The National Bank of Rwanda (BNR) has announced it will maintain the key repo rate at 6% to continue to stimulate the financing of the economy by the financial sector.
BNR governor John Rwangombwa said that following the easing of inflationary pressures, the stable exchange rate and the fact that the current stance has been yielding good results, the monetary policy committee decided to maintain the benchmark rate for quarter four.
“The policy resulted into broad money expanded by 11% in the first eight months of this year, against 3% in the same period last year. Credit to the private sector increased by 8.8% from 10.6% last year, and new loans grew by 4.1% compared to 11.5% in the same period in 2016,” Rwangombwa observed.
The decisions were reached after the quarterly meetings of the Financial Stability Committee and the Monetary Policy Committees on 26th and 27th September.
Since December last year, the national bank has implemented an accommodative monetary policy stance. In December, it cut its benchmark interest rate to 6.25% from 6.5%, and in June it was further reduced to 6% to support economic growth.
Economy and financial sector
That economic growth picked up to 4% in the second quarter of 2017, compared to 1.7% in the first quarter and 7.5% in Q2 of 2016. In the first three months this year, the trade deficit reduced by 24.9% from $1,179.1m to $885.4m due to a decrease in formal imports by 7.9% in value and an increase in the value of formal exports by 44.9%.
The exchange rate of the Rwandan franc has been stable, depreciating by 1.8% between December 2016 and August 2017 compared to 8% in the same period a year earlier. Inflation also decreased from 6.2% in the second quarter of 2017 to 3.8% in July and 3.2% in August.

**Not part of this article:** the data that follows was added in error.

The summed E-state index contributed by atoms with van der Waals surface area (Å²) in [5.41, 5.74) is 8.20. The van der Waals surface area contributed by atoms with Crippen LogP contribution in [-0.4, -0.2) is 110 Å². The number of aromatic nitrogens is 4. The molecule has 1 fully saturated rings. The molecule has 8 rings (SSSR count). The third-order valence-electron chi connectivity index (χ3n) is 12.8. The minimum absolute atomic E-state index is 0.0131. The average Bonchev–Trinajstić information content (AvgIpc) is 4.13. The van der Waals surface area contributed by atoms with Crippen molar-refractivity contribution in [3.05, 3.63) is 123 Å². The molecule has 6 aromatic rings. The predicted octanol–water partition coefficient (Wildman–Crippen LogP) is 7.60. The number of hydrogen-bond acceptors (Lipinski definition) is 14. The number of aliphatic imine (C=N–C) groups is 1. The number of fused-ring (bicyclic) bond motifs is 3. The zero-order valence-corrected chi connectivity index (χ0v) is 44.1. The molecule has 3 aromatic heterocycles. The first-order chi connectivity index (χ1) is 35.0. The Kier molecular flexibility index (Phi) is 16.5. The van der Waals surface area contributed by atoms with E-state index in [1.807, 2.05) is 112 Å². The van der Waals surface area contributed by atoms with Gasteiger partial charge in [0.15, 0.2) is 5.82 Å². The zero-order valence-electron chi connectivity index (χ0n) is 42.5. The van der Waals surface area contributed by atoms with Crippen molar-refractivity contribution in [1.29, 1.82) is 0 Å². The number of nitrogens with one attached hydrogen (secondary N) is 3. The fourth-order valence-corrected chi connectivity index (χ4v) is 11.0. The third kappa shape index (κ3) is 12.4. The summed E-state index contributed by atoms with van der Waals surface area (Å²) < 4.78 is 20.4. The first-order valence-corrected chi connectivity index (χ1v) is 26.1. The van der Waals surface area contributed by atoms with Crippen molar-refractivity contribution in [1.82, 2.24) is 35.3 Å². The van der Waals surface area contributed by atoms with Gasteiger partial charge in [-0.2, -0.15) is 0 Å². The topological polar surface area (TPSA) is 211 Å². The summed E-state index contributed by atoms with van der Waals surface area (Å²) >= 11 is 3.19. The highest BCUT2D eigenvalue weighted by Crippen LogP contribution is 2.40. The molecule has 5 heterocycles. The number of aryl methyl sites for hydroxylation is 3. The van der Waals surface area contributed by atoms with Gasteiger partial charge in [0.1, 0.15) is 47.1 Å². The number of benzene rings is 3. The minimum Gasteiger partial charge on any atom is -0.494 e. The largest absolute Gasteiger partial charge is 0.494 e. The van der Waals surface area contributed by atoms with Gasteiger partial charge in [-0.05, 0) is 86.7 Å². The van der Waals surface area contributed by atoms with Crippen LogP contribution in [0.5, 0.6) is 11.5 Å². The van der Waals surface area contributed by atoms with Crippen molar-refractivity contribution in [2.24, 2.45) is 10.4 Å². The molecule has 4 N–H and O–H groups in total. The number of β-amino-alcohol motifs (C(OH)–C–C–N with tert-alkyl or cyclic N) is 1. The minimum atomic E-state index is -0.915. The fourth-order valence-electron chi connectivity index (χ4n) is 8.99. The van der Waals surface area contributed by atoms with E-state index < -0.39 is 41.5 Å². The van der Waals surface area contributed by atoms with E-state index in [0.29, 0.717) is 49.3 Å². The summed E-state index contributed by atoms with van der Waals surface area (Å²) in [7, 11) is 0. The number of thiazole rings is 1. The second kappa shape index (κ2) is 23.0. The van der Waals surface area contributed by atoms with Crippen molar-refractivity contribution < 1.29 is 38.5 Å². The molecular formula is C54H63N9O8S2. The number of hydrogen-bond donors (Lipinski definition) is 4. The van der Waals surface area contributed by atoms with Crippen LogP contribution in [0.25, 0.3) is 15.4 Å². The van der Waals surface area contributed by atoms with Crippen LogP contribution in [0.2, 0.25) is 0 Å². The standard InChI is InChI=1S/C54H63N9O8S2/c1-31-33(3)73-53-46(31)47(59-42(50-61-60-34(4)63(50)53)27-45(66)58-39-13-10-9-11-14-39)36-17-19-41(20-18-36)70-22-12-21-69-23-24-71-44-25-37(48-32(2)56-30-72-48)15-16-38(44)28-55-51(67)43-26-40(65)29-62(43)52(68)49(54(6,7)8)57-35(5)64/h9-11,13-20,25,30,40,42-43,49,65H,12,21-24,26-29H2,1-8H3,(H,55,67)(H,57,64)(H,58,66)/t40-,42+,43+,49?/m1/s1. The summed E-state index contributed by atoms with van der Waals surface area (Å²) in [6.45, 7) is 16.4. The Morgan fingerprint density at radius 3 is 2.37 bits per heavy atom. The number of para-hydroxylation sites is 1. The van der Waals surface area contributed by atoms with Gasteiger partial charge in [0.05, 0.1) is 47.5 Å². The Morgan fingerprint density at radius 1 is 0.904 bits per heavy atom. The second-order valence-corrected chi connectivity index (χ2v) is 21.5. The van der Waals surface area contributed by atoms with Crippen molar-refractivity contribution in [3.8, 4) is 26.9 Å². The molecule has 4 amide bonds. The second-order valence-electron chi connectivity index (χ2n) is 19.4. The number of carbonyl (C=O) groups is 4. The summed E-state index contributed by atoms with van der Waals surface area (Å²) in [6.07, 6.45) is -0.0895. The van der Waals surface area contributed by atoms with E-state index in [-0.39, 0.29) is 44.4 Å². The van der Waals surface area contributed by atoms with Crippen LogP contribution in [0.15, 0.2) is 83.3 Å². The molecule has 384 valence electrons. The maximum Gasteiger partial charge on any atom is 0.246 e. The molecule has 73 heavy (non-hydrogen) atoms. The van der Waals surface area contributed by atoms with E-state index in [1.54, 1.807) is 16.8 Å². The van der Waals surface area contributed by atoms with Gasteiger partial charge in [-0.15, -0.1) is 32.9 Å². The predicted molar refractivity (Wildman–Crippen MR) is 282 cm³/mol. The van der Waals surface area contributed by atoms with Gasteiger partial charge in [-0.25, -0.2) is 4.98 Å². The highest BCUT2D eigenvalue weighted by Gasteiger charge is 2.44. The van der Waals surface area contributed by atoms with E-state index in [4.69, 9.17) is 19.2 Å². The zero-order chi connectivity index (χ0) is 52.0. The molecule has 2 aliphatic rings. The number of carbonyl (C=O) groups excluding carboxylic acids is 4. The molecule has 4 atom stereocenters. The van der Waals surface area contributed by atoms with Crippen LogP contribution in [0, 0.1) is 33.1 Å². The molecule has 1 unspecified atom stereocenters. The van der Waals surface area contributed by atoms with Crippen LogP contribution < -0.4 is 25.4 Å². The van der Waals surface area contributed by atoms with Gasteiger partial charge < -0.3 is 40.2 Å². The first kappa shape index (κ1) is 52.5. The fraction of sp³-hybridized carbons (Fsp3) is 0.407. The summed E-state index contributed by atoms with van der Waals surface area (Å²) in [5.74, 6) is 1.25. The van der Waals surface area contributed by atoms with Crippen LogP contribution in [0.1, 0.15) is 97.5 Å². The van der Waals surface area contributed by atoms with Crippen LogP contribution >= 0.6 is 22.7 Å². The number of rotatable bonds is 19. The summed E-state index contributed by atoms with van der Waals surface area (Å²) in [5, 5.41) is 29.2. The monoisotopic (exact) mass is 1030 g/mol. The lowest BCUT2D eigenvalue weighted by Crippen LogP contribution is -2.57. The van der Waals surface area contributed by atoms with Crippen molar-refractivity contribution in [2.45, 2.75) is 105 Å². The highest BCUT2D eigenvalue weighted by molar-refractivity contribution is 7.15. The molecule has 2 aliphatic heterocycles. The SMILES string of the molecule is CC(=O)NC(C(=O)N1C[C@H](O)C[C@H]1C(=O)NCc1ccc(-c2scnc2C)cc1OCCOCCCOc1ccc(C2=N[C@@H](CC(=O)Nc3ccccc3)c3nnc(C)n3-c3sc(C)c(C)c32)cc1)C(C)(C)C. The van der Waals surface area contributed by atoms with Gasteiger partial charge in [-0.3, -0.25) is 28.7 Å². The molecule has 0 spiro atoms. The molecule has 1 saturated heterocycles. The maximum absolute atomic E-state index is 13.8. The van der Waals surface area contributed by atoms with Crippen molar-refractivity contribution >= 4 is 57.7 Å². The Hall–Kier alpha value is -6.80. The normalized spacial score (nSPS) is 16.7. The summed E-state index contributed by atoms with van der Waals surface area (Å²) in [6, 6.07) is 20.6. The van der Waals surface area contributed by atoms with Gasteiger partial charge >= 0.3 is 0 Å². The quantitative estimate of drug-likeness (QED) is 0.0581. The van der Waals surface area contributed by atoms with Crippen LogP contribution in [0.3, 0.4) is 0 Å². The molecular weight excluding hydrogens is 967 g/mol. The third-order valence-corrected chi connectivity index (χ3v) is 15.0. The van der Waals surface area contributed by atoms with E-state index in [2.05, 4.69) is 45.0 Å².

BNR also observed that the assets of the financial sector have continued to increase in the second quarter this year; total assets of the banking sub-sector increased by 13% year-on-year in June 2017 to Rwf 2.6 trillion. In the same period, assets of the microfinance sub-sector increased by 8% to Rwf 248 billion, those of the insurance sub-sector by 10% and those of the pension sub-sector by 13%.
However, non-performing loans slightly increased, for 8.1% in March to 8.2% in June among banks, and from 11.7% to 12.3% among micro-finance institutions. BNR attributes this to a slowdown in economic activity and inadequate monitoring of some large facilities.
Nevertheless, profits of banks and insurance companies keep growing. The total banking system’s net profit (after tax) grew by 11% to Rwf 21.5 billion in June, while the insurance sector saw a boost in profit of 85% to Rwf 18.5 billion.